Can you see why Ron recommends that you only work with an IICRC-certified company?
Do you know how to turn the water off?
If you discover a water leak, the first thing you need do is turn it off. The longer the water flows, the more damage you’ll sustain. The odds are greater that you’ll have mold problems later on.
So here are a few million dollar questions for you:
- Do you know where your whole-house water valve cutoff is?
- Do you know how to turn the water to your washing machine off?
- Do you know where the shut-off valves for your toilets are located?
- Can you turn off the water to your water heater tank?
- Can you turn off the water to your dishwasher?
There’s an old Ben Franklin quote that says, “An ounce of prevention is worth more than a pound of cure.” This really applies to the water shut-off valves in your home. To figure out how to turn things off, first visually inspect each of the appliances mentioned above. Usually, you can spot the shut-off valve when you look for it. Still not sure? Check on Youtube for video instructions or ask a friend who’s a plumber or handyman to point them out. Worst comes to worst, you can call a water damage pro. Ron says he gets calls all the time and is glad to walk people through the steps. He offers it as a professional courtesy whether he gets the job or not.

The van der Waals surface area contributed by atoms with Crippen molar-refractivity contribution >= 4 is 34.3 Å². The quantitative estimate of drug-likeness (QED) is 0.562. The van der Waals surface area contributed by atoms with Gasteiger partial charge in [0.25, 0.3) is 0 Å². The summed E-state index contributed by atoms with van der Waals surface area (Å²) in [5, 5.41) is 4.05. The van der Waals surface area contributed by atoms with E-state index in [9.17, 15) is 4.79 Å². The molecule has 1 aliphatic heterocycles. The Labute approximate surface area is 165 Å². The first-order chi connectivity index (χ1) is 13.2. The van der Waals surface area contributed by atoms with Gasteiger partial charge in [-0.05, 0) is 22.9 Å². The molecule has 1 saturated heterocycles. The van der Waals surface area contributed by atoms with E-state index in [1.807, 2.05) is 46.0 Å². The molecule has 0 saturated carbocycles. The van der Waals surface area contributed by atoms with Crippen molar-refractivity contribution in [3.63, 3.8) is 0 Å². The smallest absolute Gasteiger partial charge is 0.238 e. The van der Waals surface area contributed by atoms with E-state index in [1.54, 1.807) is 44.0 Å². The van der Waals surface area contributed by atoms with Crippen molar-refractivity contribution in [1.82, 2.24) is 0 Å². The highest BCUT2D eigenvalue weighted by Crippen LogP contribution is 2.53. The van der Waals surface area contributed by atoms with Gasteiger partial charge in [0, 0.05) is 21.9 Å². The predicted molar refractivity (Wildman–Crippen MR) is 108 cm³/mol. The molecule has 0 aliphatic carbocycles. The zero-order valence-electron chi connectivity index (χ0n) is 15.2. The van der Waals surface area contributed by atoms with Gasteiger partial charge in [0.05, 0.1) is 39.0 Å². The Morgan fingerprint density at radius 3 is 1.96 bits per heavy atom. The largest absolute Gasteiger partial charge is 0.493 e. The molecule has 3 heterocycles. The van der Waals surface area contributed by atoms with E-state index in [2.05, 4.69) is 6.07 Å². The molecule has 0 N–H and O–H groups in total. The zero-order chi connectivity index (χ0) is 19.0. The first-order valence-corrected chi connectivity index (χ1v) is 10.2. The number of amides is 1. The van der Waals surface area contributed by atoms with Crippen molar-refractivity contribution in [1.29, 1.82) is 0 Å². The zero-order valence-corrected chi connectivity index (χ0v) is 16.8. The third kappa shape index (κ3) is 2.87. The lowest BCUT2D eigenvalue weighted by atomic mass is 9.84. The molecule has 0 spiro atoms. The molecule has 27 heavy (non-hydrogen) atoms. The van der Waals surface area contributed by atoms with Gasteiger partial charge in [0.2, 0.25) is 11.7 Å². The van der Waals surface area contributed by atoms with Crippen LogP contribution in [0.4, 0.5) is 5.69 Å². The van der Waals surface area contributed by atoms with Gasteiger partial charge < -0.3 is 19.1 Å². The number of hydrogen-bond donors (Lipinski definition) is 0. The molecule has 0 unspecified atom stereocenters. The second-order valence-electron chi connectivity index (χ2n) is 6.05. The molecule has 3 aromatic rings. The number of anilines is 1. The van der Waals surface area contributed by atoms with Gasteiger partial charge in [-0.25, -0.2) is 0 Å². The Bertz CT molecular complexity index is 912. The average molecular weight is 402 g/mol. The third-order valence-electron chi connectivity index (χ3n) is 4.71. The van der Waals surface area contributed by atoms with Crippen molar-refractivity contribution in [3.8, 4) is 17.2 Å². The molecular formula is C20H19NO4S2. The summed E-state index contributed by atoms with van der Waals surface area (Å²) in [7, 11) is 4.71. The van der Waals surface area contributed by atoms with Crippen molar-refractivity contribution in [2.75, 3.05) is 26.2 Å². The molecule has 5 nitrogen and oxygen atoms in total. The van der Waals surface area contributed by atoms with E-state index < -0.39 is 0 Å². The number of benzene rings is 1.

Don’t wait for an emergency to figure this out. Take 20 minutes and walk through your home and figure out how to turn off all water-based appliances right now. In an emergency situation, your head will probably not be screwed on tight. Learn where the shut-off valves are now and teach your family how to turn off the appliances, too.
Call your insurance agent first.
Ron told us that your first call should always be to your insurance agent. “They’ll schedule a time for an adjuster to come look at your home’s damage. They also have a vendor list available with approved water and fire remediation companies listed for you to call. This saves you work. Now, you don’t have to use their vendor list. You can use your own contractor if you’d like. However, their companies have been checked out already. They have proper proof of insurance, they use the insurance pricing guidelines, and they’re most likely IICRC companies.” If you want to search for your own contractor, then be sure to check out their reviews carefully.
The lesson? Your agent is an ally. Call them and they’ll walk you through the steps to help the claims process go quickly and smoothly.
We hope you found Part 1 of this series helpful. In Part 2 we’ll discuss how to protect your personal belongings as well as how to avoid being the victim of insurance fraud.